top of page
Jackson, Sharron 2021-2-12.JPG


Ethnicity: Black

Former positions: Zookeeper, Assistant Supervisor

Facilities: Omaha's Henry Doorly Zoo and Aquarium

Years of active zoo career: 1975-1977


Sharron Jackson was the first African American zoo keeper and assistant supervisor at the Omaha's Henry Doorly Zoo (now Henry Doorly Zoo and Aquarium). She believes that she was hired at the zoo because of her experience working with animals through her mom. 


Sharron oversaw over 100 animals and a staff of 5 keepers. Some of the species she worked with include hyenas, large and small cats, alligators, monkeys, bats, bunnies, goats and snakes. One of her most notable memories working with animals took place on her first day at work, when Sharron was asked to count all of the animals in the area. She repeatedly counted one fewer snake; when her supervisor inspected the exhibit and saw that the snake was missing, chaos ensued.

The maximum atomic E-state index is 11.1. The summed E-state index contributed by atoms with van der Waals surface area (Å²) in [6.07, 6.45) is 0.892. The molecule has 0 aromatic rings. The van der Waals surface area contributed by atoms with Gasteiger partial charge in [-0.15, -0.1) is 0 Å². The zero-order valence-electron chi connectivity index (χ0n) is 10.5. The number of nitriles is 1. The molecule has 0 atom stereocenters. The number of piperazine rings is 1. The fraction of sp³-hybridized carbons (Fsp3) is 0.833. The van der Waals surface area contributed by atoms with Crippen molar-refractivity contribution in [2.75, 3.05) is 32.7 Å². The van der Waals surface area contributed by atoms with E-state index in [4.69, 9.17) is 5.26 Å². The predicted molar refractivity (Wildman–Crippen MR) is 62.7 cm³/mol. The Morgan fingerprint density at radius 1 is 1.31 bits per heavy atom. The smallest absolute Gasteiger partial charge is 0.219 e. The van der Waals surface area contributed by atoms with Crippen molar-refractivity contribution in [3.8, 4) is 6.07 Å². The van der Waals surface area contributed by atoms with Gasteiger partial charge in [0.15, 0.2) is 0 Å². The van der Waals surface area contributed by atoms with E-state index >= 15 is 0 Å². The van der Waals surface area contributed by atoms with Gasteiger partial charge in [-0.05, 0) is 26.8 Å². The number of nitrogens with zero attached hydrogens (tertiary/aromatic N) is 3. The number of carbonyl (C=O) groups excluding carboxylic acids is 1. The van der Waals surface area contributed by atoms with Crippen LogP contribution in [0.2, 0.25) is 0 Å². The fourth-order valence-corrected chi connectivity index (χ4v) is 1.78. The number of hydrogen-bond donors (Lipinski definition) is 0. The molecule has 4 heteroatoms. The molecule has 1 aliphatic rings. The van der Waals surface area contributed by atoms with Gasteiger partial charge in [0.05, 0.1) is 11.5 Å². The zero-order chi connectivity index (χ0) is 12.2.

Sharron’s greatest mentor and influence in her career was her mom, Mary Wilson, who was a senior animal keeper at the Baltimore Zoo from 1961 to 1999. Mary, would frequently bring home animals, especially snakes, which were Sharron’s favorite animal. Sharron would also visit the animals at the zoo and work as an “unauthorized volunteer” at a young age. 


Her advice to young people of minority or ethnic background who are looking to join the zoo field is to stick with it and learn as much as possible about the species you’re assigned to. Make sure that your safety is your primary concern. Sharron always had a great respect for the animals, which she learned from her mom and which she advises others to always have.

Head back to Noteworthy Figures to learn about other historical minorities in exotic animal care and conservation.

bottom of page